Black Diamond Equipment to Go Public and Merge Gregory Mountain Products


Post by WildSnow.com blogger | May 10, 2010      

This is some wild financial stuff. Little old Black Diamond is going huge. Press release follows.

Black Diamond Equipment Ltd., a global leader in the climbing and freeride ski markets, today enters a transaction with Clarus Corporation to take the company public and simultaneously merge the operations of Gregory Mountain Products into a new operational platform.

“In my thirty years at the helm of Black Diamond, we have had an endless series of opportunities that we have capitalized on by moving confidently and boldly in the pursuit of our goals,” explains Peter Metcalf CEO of Black Diamond.

“In 2009/10, BD has managed double digit sales growth globally and is in excellent financial health. As we looked to the future, it was clear there remained only two primary challenges in our multi-decade pursuit of building a true built to last and autonomous company. They were the right, long-term capital structure as well a strong Board backstop for the CEO. So began a year long journey where we researched in a truly creative manner the myriad of possibilities that might achieve those two long term goals. The deal we are announcing today is as innovative and appropriate a structure as that created 21 years ago. It will insure that the golden years of Black Diamond are not behind us but clearly ahead.”

The structure of the agreement will have Clarus Corporation, a well financed, public company with no operations, concurrently acquire Black Diamond and Gregory Mountain Products and take both companies public naming the company Black Diamond Equipment. Warren Kanders will continue as Clarus Executive Chairman, Rob Schiller, Vice Chairman of Gregory will join the board as Executive Vice Chairman, Peter Metcalf, the Founder, President and CEO of Black Diamond, will become President and Chief Executive Officer and also serve as a Director of the Company. Robert Peay, Chief Financial Officer of Black Diamond, will become Chief Financial Officer of the Company.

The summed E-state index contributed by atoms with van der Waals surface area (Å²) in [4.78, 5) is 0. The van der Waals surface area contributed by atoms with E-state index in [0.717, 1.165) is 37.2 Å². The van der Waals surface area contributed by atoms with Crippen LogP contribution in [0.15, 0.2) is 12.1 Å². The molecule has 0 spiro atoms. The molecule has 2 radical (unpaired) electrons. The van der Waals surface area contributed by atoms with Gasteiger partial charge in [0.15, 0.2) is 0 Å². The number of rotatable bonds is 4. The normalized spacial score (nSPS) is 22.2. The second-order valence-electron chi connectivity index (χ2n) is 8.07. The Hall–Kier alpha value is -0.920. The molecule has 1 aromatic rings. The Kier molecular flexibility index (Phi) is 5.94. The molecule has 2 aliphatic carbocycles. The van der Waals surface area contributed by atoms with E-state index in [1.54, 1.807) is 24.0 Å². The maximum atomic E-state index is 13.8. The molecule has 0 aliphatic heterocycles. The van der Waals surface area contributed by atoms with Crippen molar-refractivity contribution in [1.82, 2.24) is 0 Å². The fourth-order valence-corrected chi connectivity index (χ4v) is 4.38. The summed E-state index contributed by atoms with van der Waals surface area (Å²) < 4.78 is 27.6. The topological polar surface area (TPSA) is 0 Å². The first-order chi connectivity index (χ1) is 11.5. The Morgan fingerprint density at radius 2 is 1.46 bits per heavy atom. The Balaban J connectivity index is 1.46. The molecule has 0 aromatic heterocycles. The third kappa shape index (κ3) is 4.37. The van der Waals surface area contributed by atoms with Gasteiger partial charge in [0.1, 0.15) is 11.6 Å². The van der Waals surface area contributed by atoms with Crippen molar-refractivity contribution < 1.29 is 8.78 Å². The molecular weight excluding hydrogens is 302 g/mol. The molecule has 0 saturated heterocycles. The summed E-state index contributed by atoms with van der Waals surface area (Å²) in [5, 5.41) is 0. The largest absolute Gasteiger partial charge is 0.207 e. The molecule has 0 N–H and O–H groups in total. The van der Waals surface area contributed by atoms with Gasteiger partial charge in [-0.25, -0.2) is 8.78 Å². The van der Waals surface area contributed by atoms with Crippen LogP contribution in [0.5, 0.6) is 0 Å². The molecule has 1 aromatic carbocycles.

Metcalf continues, “Speaking with Wayne Gregory and his team, we are excited by the complementary nature of our brands as well as the promise of the new business platform that will strengthen our company while keeping the brands discrete. We have each built very special, global companies and I would like to take this moment to sincerely thank all of the employees, friends, customers, vendors, and consumers that have helped us along the way. Over the last 30 years our mantra has been to build a beautiful and respected built to last company. With this deal, the last pieces of that global foundation are being put into place. We are excited for the bright future that lies ahead for the Black Diamond and Gregory brands.”